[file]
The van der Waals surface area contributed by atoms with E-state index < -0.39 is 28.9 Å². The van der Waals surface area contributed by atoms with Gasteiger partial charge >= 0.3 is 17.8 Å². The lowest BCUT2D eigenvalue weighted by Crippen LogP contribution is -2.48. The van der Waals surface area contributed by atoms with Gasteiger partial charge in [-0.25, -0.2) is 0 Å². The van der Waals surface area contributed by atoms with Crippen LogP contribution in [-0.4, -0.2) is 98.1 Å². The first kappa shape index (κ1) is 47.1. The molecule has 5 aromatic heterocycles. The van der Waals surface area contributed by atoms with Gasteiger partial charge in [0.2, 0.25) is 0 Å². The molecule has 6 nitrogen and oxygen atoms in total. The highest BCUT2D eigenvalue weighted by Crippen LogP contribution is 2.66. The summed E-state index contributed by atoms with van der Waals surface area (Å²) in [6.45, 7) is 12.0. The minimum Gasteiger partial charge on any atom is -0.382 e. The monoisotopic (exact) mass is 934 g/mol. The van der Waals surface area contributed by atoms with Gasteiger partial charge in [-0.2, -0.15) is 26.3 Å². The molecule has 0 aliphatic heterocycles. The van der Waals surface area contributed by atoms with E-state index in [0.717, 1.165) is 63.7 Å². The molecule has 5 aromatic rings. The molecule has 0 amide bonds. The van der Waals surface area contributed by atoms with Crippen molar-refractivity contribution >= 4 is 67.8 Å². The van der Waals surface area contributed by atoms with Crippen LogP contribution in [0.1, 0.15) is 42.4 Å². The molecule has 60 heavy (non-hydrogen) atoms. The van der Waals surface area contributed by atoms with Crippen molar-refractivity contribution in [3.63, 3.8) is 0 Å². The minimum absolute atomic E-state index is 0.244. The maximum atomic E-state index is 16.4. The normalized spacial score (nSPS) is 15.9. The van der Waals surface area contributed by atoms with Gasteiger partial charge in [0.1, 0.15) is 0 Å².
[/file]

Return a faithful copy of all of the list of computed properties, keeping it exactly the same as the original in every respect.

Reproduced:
The van der Waals surface area contributed by atoms with E-state index < -0.39 is 28.9 Å². The van der Waals surface area contributed by atoms with Gasteiger partial charge >= 0.3 is 17.8 Å². The lowest BCUT2D eigenvalue weighted by Crippen LogP contribution is -2.48. The van der Waals surface area contributed by atoms with Gasteiger partial charge in [-0.25, -0.2) is 0 Å². The van der Waals surface area contributed by atoms with Crippen LogP contribution in [-0.4, -0.2) is 98.1 Å². The first kappa shape index (κ1) is 47.1. The molecule has 5 aromatic heterocycles. The van der Waals surface area contributed by atoms with Gasteiger partial charge in [0.2, 0.25) is 0 Å². The molecule has 6 nitrogen and oxygen atoms in total. The highest BCUT2D eigenvalue weighted by Crippen LogP contribution is 2.66. The summed E-state index contributed by atoms with van der Waals surface area (Å²) in [6.45, 7) is 12.0. The minimum Gasteiger partial charge on any atom is -0.382 e. The monoisotopic (exact) mass is 934 g/mol. The van der Waals surface area contributed by atoms with Gasteiger partial charge in [-0.2, -0.15) is 26.3 Å². The molecule has 0 aliphatic heterocycles. The van der Waals surface area contributed by atoms with E-state index in [0.717, 1.165) is 63.7 Å². The molecule has 5 aromatic rings. The molecule has 0 amide bonds. The van der Waals surface area contributed by atoms with Crippen molar-refractivity contribution >= 4 is 67.8 Å². The van der Waals surface area contributed by atoms with Crippen LogP contribution in [0.1, 0.15) is 42.4 Å². The molecule has 60 heavy (non-hydrogen) atoms. The van der Waals surface area contributed by atoms with Crippen molar-refractivity contribution in [3.63, 3.8) is 0 Å². The minimum absolute atomic E-state index is 0.244. The maximum atomic E-state index is 16.4. The normalized spacial score (nSPS) is 15.9. The van der Waals surface area contributed by atoms with Gasteiger partial charge in [0.1, 0.15) is 0 Å².